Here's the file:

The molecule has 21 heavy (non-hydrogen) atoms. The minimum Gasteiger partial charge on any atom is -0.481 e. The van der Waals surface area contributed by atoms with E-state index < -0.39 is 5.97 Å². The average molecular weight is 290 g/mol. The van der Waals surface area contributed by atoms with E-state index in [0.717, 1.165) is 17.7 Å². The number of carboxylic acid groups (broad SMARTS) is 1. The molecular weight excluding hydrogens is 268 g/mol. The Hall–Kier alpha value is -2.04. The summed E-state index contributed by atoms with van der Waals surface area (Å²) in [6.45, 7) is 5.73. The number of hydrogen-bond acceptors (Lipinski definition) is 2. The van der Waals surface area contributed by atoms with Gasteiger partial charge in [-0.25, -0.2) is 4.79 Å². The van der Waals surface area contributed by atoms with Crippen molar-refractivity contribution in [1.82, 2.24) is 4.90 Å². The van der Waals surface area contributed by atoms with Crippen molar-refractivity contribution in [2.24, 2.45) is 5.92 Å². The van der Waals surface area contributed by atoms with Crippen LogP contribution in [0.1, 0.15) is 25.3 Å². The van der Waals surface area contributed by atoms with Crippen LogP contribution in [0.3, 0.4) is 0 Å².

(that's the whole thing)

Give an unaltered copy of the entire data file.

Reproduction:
The molecule has 21 heavy (non-hydrogen) atoms. The minimum Gasteiger partial charge on any atom is -0.481 e. The van der Waals surface area contributed by atoms with E-state index < -0.39 is 5.97 Å². The average molecular weight is 290 g/mol. The van der Waals surface area contributed by atoms with E-state index in [0.717, 1.165) is 17.7 Å². The number of carboxylic acid groups (broad SMARTS) is 1. The molecular weight excluding hydrogens is 268 g/mol. The Hall–Kier alpha value is -2.04. The summed E-state index contributed by atoms with van der Waals surface area (Å²) in [6.45, 7) is 5.73. The number of hydrogen-bond acceptors (Lipinski definition) is 2. The van der Waals surface area contributed by atoms with Gasteiger partial charge in [-0.25, -0.2) is 4.79 Å². The van der Waals surface area contributed by atoms with Crippen molar-refractivity contribution in [1.82, 2.24) is 4.90 Å². The van der Waals surface area contributed by atoms with Crippen molar-refractivity contribution in [2.24, 2.45) is 5.92 Å². The van der Waals surface area contributed by atoms with Crippen LogP contribution in [0.1, 0.15) is 25.3 Å². The van der Waals surface area contributed by atoms with Crippen LogP contribution in [0.3, 0.4) is 0 Å².